In 2013, I became (for lack of a better term) obsessed with genealogy and tracing my family’s history and I still am to this day. I used a number of websites and resources (including my local library) to gather information about my ancestors and my husband’s ancestors. While I knew I was Hungarian, I discovered that my great-great grandfather was a cobbler and his father in law died of pneumonia while in the army (among other things). Neither of us have royal lineage or are related to celebrities, though I found that my husband’s family has their own cemetery. I was fascinated by how much I had learned.
For most people, genealogy is just a hobby. However, to some (like me), it can be so much more and even provide a connection to the past, especially for those who enjoy research and care to take the time to uncover their roots. So, not surprisingly, genealogy websites receive 108 million visitors per year. The most popular website is Ancestry.com (for good reason), which is affiliated with FamilyHistory.com, followed by MyHeritage.com.
FamilyHistory.com is an all-inclusive source that gives users access to 26,000 family history databases, including those for marriage licenses, military records, and birth records. You can even search by year (for censuses) and state. FamilyHistory.com is very user friendly, too. The con to this is that it is just a collection of databases, so you aren’t able to delve too deep to find information.
Another good source is Ancestry.com, though it can be a more pricy option (a full six month membership is $199). However, it offers a free fourteen day trial. I found the most information on Ancestry.com and I was able to use it for free at the library. Namely, the leaf feature that pops up when you create your family tree is very helpful. It’s my personal favorite site and one I highly recommend if you can afford it.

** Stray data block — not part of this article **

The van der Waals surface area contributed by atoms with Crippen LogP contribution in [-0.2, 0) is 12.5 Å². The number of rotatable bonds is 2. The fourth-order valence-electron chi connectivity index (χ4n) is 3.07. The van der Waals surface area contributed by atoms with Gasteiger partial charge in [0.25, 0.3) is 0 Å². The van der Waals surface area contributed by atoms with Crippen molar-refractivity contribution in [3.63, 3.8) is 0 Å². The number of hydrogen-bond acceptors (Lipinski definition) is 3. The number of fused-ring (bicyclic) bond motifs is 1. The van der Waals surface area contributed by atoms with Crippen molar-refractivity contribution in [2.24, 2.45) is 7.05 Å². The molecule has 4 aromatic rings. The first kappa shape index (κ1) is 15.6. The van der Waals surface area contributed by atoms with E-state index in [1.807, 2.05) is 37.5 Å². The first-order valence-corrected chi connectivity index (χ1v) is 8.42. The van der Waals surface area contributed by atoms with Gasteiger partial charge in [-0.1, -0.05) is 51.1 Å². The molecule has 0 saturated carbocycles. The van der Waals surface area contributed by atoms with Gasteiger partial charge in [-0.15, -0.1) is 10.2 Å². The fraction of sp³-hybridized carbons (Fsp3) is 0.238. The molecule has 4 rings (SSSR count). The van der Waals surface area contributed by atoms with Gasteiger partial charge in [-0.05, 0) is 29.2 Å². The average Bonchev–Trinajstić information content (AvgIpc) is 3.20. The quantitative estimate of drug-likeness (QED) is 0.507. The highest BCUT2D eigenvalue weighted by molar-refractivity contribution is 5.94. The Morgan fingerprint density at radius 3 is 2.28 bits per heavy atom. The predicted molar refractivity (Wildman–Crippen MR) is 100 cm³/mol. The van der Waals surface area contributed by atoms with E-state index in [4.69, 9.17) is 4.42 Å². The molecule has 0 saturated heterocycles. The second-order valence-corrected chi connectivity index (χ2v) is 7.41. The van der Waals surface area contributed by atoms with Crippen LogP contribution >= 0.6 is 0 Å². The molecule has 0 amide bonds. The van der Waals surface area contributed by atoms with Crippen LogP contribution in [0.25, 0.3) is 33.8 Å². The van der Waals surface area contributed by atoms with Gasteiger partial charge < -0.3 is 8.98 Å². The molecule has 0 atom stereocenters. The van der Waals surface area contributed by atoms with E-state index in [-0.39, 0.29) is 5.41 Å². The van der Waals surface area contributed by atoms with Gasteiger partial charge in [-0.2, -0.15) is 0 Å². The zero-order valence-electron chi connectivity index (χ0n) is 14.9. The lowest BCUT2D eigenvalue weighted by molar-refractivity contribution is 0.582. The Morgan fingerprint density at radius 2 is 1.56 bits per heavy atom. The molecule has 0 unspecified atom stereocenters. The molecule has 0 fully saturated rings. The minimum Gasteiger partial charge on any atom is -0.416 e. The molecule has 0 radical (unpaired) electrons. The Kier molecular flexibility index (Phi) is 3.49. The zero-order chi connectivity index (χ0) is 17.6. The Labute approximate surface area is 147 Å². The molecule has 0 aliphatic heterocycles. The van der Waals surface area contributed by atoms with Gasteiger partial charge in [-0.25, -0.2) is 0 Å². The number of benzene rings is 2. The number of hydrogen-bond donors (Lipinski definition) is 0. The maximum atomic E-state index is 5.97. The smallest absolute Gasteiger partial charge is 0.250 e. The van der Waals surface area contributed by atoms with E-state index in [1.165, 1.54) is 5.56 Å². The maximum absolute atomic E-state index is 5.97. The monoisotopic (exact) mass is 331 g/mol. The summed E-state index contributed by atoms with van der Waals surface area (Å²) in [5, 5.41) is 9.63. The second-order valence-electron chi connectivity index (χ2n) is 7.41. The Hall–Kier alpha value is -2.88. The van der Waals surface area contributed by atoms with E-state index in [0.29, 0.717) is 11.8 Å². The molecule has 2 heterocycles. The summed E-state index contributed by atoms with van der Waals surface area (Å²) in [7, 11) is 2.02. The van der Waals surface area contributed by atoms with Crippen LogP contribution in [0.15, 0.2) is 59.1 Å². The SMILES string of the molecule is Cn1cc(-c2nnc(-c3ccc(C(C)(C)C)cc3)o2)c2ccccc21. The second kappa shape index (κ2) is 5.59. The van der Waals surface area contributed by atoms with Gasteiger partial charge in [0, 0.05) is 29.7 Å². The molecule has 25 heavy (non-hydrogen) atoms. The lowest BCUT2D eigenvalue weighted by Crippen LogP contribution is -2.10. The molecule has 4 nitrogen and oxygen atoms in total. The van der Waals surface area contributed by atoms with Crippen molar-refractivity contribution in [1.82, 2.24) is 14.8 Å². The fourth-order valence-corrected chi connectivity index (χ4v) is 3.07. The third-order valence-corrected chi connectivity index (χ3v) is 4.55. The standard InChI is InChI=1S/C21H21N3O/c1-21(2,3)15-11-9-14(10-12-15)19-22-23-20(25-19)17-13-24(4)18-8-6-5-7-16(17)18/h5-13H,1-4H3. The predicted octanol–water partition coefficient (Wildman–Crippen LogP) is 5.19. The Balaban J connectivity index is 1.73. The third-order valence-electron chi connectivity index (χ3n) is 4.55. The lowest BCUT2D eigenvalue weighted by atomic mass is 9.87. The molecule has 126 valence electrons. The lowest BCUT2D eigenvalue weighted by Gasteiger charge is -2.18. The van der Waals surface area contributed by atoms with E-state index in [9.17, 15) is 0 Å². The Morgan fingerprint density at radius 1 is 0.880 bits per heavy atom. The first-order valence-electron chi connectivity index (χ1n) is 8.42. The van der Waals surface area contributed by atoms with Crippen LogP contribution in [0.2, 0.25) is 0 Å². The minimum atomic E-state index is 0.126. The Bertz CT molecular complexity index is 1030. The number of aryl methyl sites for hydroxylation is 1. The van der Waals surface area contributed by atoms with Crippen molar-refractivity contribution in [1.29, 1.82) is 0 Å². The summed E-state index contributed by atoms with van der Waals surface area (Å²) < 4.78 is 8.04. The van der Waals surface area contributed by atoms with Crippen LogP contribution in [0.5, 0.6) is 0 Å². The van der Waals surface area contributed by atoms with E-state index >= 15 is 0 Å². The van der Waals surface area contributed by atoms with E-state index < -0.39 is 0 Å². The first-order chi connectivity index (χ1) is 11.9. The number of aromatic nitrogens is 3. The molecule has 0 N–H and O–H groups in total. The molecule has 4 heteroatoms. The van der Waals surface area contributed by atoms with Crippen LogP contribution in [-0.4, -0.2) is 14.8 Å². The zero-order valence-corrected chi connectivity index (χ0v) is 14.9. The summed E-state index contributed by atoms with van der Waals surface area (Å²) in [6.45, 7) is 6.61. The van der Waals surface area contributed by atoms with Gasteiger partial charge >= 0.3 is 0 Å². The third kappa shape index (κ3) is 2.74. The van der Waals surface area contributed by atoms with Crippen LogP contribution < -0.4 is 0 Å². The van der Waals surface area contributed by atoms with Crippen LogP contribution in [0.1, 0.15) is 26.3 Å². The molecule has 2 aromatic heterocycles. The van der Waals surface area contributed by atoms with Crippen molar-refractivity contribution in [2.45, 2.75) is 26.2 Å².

Another favorite of mine was FindAGrave.com. While it doesn’t provide an abundance of information, I was able to find out which cemeteries my family members were buried in and see photographs of their headstones (and even maps of the cemeteries). In some cases, other users had submitted pictures of family members and added bits of information. (I met a woman who is a distant relative of my husband on there and she sent me old family photos and we still keep in touch). Overall, it’s a helpful starting point.
Next is FamilySearch.com, which is provided by the Church of Jesus Christ of Latter-day Saints, though it’s great for anyone to use and free. It even has an international search engine. (My searches usually ended when the records were in Hungarian). They offer photos, family trees, and user submitted content because they stress making connections on your own.
As you will see through your own research, the Internet is a great source of information and it has no shortage of genealogy websites available. But don’t forget about good, old-fashioned library research. Our library has a genealogy research center, so I was able to find so much information without a single keystroke. No matter how you choose to research, I can promise that, with time and patience, you’ll be rewarded.